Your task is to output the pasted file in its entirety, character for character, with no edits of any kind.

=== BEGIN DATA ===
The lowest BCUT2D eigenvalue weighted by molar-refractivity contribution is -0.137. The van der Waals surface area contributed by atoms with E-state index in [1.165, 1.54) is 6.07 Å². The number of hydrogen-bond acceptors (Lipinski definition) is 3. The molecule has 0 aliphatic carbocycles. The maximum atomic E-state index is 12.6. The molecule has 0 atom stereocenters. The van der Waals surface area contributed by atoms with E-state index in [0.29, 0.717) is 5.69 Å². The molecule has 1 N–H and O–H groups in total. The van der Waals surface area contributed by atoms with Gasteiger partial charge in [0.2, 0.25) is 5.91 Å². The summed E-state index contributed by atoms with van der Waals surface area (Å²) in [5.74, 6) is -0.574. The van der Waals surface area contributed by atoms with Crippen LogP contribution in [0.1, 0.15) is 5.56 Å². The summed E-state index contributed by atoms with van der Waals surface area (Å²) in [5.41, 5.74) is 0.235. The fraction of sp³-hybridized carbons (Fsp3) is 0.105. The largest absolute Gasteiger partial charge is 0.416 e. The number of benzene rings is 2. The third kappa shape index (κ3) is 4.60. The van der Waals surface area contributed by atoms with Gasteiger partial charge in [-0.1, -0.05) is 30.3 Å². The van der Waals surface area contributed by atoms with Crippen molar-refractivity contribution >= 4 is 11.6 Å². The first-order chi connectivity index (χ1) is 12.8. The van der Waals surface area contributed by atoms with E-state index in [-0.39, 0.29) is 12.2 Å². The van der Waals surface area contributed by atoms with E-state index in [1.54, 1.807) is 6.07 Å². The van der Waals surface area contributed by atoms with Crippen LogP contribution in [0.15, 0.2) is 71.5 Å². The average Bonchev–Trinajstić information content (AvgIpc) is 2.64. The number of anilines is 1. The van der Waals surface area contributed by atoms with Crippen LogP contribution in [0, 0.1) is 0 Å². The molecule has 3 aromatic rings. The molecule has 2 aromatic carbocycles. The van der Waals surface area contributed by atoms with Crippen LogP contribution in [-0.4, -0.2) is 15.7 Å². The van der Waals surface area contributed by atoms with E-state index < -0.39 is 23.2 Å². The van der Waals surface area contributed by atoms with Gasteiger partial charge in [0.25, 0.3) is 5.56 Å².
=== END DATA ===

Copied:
The lowest BCUT2D eigenvalue weighted by molar-refractivity contribution is -0.137. The van der Waals surface area contributed by atoms with E-state index in [1.165, 1.54) is 6.07 Å². The number of hydrogen-bond acceptors (Lipinski definition) is 3. The molecule has 0 aliphatic carbocycles. The maximum atomic E-state index is 12.6. The molecule has 0 atom stereocenters. The van der Waals surface area contributed by atoms with E-state index in [0.29, 0.717) is 5.69 Å². The molecule has 1 N–H and O–H groups in total. The van der Waals surface area contributed by atoms with Gasteiger partial charge in [0.2, 0.25) is 5.91 Å². The summed E-state index contributed by atoms with van der Waals surface area (Å²) in [5.74, 6) is -0.574. The van der Waals surface area contributed by atoms with Crippen LogP contribution in [0.1, 0.15) is 5.56 Å². The summed E-state index contributed by atoms with van der Waals surface area (Å²) in [5.41, 5.74) is 0.235. The fraction of sp³-hybridized carbons (Fsp3) is 0.105. The largest absolute Gasteiger partial charge is 0.416 e. The number of benzene rings is 2. The third kappa shape index (κ3) is 4.60. The van der Waals surface area contributed by atoms with Gasteiger partial charge in [-0.1, -0.05) is 30.3 Å². The van der Waals surface area contributed by atoms with Crippen molar-refractivity contribution >= 4 is 11.6 Å². The first-order chi connectivity index (χ1) is 12.8. The van der Waals surface area contributed by atoms with E-state index in [-0.39, 0.29) is 12.2 Å². The van der Waals surface area contributed by atoms with E-state index in [1.54, 1.807) is 6.07 Å². The van der Waals surface area contributed by atoms with Crippen LogP contribution in [0.15, 0.2) is 71.5 Å². The average Bonchev–Trinajstić information content (AvgIpc) is 2.64. The number of anilines is 1. The van der Waals surface area contributed by atoms with Crippen LogP contribution in [0, 0.1) is 0 Å². The molecule has 3 aromatic rings. The molecule has 2 aromatic carbocycles. The van der Waals surface area contributed by atoms with Crippen LogP contribution in [-0.4, -0.2) is 15.7 Å². The van der Waals surface area contributed by atoms with E-state index < -0.39 is 23.2 Å². The van der Waals surface area contributed by atoms with Gasteiger partial charge in [0.25, 0.3) is 5.56 Å².